Are you looking to relocate? Perhaps you’re looking to buy your first house? This might be your first time living alone, and by extension, attending property viewings alone too. It’s important you know what to look for before you even think about going to view a potential property; whether that’s having a mental checklist or something on paper to tick off as you go.
Knowing what is important to you, what potential red flags may look like and having a clear idea of what you want to get out of your new place is all too important in ensuring you make an informed and mindful decision about your new home. After all, buying a house is no small feat, it’s a huge financial investment and commitment.
It’s likely that nowhere is going to tick every box, especially if it’s your first place; there will likely be a few compromises to be made. However, getting all the information can help you when thinking about putting in an offer.
So, with all that in mind, let’s take a look at some of the key things you should keep in mind when viewing a potential property…
Location, location, location
Location is one of the most important factors to consider when thinking about a new property. Not only is the location going to affect the value of the property, both now and in the future if you want to sell, but location is going to positively impact your daily life on levels you might not even think of at first.
Ask yourself two questions: is the location desirable? Is the location practicable?
The neighbourhood of the property you’re viewing is one of the most deciding factors for most individuals in the buying process. What is the surrounding area? Are the streets clean and well maintained? What is the local reputation of the area like?
Areas notorious for being quiet and surrounded by nature trails and open-spaces tend to have properties with higher values.
These location-based factors are often overlooked on initial viewings and are only realised once you’ve actually moved in. If you have kids, or plan to, are there any local schools? What are the nearby facilities like or are there any nearby facilities at all? How long of a commute is it to work? Is there easy access to public transport?
All these factors will affect your daily life and routine once you’ve moved into the new property.
A properties size and layout is going to be another important factor. The property size itself needs to meet your needs and the layout should flow so it feels as if this space could really be turned into a home. You’ll want enough space for anything you’re planning on bringing with you, such as furniture, as well as enough space for any future ambitions you might have, such as getting a pet or starting a family. Perhaps in a few years you’d like to knock a wall or two down, or build an extension? Not only will you have to think about whether that will work with the properties layout, but also check the planning permission regulations.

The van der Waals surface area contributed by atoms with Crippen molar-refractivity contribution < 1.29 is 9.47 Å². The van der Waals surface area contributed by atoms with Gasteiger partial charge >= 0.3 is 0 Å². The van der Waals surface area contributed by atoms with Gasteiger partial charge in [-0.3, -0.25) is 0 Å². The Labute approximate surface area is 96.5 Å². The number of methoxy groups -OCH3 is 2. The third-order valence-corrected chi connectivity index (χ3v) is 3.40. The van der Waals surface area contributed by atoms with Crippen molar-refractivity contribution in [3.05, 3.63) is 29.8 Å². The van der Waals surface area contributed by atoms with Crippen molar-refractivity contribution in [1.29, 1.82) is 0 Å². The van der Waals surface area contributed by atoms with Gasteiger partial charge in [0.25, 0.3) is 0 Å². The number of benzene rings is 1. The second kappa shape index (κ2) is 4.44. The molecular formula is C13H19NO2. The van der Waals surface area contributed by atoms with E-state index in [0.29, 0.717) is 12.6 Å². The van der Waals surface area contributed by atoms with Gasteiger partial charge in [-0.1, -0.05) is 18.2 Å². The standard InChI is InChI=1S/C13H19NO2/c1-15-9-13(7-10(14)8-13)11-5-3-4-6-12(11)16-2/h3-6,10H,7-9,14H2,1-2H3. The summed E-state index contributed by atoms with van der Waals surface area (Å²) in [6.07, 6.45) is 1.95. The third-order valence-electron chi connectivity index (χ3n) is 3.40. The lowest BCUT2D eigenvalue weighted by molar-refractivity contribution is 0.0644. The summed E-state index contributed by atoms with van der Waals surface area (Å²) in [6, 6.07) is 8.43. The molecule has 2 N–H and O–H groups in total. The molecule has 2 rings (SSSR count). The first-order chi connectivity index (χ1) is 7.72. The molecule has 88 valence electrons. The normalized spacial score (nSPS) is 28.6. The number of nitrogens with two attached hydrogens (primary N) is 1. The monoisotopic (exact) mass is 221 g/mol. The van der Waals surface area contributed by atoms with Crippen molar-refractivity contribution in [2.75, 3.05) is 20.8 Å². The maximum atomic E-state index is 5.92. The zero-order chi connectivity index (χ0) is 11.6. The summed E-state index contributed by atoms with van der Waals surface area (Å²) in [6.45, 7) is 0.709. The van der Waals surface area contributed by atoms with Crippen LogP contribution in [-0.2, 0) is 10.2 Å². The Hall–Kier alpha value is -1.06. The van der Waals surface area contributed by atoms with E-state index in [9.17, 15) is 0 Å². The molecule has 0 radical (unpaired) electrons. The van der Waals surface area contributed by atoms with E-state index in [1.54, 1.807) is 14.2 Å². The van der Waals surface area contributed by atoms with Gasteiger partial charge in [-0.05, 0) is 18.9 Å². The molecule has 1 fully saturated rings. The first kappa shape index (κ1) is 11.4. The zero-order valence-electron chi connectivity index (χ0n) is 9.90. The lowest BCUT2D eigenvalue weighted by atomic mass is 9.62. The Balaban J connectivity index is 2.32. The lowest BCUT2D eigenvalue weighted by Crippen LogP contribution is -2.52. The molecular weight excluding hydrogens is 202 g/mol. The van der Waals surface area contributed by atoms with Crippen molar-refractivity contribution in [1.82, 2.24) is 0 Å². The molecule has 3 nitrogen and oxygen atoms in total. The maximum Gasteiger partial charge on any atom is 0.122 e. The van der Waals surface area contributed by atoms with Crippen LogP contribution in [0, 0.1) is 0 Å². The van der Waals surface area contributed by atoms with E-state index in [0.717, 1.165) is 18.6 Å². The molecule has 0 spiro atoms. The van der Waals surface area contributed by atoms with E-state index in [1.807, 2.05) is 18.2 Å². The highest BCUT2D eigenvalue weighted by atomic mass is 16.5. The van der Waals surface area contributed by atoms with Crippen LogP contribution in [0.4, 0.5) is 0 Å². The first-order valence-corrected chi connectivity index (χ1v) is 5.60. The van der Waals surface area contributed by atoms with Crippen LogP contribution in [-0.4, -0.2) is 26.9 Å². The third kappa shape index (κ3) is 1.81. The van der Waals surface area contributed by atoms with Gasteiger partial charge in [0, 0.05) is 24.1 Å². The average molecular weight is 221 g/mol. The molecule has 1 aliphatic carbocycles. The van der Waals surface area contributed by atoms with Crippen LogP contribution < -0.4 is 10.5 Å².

Does the property have any period features that are going to need maintaining such as a larger fireplace, wooden beams or a thatched roof? These costs, although not regular, are going to be things you’ll need to budget for and can be expensive as they require trained specialists to carry out.
If you do own a car, check that the properties blueprints include a parking space, or at least the potential to buy a parking space. The last thing you’d want is to move in, only to be greeted with a big yellow ticket and pricey fine on your front window days after. That certainly isn’t the warmest of welcomes!
Finally, take a look at the garden. If you have neighbours, you’ll want to check you’re not being overlooked. If you are thinking of building a conservatory, is there space to do this? What way is the garden facing? South-facing gardens get more sun which might be better if you anticipate spending time in the garden in warmer months, or growing plants.
The Property’s integrity
One of the most vital aspects you should thoroughly investigate is the property’s condition as any faults are going to require maintenance costs and time, as well as having potential implications on your day to day life, safety and health.
Check each room
Are you the electrics and switches functioning as they should? (This is more than just whether they work or not, but are they safe with no exposed wires?) If the decor is dated, or has been neglected, such as wall-paper peeling or damaged floorboards, this is going to be an additional future expense so it’s worth noting too.
Are there signs of damp, mould or condensation in the rooms? If you can’t initially see it, it’s worth seeing if you can smell it. This can be problematic as it can weaken the properties foundations and also be harmful to health. Dealing with damp problems as well as installing double-glazing for future prevention, can be an expensive ordeal.
Windows and doors